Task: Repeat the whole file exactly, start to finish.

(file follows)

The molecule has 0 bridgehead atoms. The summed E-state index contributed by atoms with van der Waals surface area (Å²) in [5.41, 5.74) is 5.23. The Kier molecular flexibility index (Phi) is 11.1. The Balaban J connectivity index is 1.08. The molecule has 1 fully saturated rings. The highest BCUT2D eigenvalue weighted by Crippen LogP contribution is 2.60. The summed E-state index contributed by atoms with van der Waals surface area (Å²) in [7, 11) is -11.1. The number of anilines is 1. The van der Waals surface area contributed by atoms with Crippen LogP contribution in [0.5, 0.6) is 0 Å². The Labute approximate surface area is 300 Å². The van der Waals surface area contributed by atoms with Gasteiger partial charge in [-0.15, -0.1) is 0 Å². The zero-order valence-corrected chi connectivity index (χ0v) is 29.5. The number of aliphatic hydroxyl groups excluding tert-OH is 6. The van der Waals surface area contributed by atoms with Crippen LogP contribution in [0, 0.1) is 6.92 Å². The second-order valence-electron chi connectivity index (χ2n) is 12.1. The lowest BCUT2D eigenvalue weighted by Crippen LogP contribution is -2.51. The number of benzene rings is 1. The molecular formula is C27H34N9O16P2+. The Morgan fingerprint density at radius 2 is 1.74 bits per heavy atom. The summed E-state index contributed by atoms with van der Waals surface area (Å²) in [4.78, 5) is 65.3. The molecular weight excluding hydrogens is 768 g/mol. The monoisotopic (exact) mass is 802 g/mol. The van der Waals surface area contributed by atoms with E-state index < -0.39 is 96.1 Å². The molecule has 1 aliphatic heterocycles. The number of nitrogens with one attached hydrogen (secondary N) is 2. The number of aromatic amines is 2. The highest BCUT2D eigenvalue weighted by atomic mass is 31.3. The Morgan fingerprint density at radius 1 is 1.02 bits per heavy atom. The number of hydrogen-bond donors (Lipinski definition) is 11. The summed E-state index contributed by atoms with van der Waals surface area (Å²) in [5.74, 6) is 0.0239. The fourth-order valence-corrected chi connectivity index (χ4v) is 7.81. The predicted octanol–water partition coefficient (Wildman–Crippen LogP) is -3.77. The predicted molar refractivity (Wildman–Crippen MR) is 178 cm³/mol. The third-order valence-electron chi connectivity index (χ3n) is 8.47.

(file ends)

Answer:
The molecule has 0 bridgehead atoms. The summed E-state index contributed by atoms with van der Waals surface area (Å²) in [5.41, 5.74) is 5.23. The Kier molecular flexibility index (Phi) is 11.1. The Balaban J connectivity index is 1.08. The molecule has 1 fully saturated rings. The highest BCUT2D eigenvalue weighted by Crippen LogP contribution is 2.60. The summed E-state index contributed by atoms with van der Waals surface area (Å²) in [7, 11) is -11.1. The number of anilines is 1. The van der Waals surface area contributed by atoms with Crippen LogP contribution in [0.5, 0.6) is 0 Å². The Labute approximate surface area is 300 Å². The van der Waals surface area contributed by atoms with Gasteiger partial charge in [-0.15, -0.1) is 0 Å². The zero-order valence-corrected chi connectivity index (χ0v) is 29.5. The number of aliphatic hydroxyl groups excluding tert-OH is 6. The van der Waals surface area contributed by atoms with Crippen LogP contribution in [0, 0.1) is 6.92 Å². The second-order valence-electron chi connectivity index (χ2n) is 12.1. The lowest BCUT2D eigenvalue weighted by Crippen LogP contribution is -2.51. The number of benzene rings is 1. The molecular formula is C27H34N9O16P2+. The Morgan fingerprint density at radius 2 is 1.74 bits per heavy atom. The summed E-state index contributed by atoms with van der Waals surface area (Å²) in [4.78, 5) is 65.3. The molecular weight excluding hydrogens is 768 g/mol. The monoisotopic (exact) mass is 802 g/mol. The van der Waals surface area contributed by atoms with E-state index < -0.39 is 96.1 Å². The molecule has 1 aliphatic heterocycles. The number of nitrogens with one attached hydrogen (secondary N) is 2. The number of aromatic amines is 2. The highest BCUT2D eigenvalue weighted by atomic mass is 31.3. The Morgan fingerprint density at radius 1 is 1.02 bits per heavy atom. The number of hydrogen-bond donors (Lipinski definition) is 11. The summed E-state index contributed by atoms with van der Waals surface area (Å²) in [5.74, 6) is 0.0239. The fourth-order valence-corrected chi connectivity index (χ4v) is 7.81. The predicted octanol–water partition coefficient (Wildman–Crippen LogP) is -3.77. The predicted molar refractivity (Wildman–Crippen MR) is 178 cm³/mol. The third-order valence-electron chi connectivity index (χ3n) is 8.47.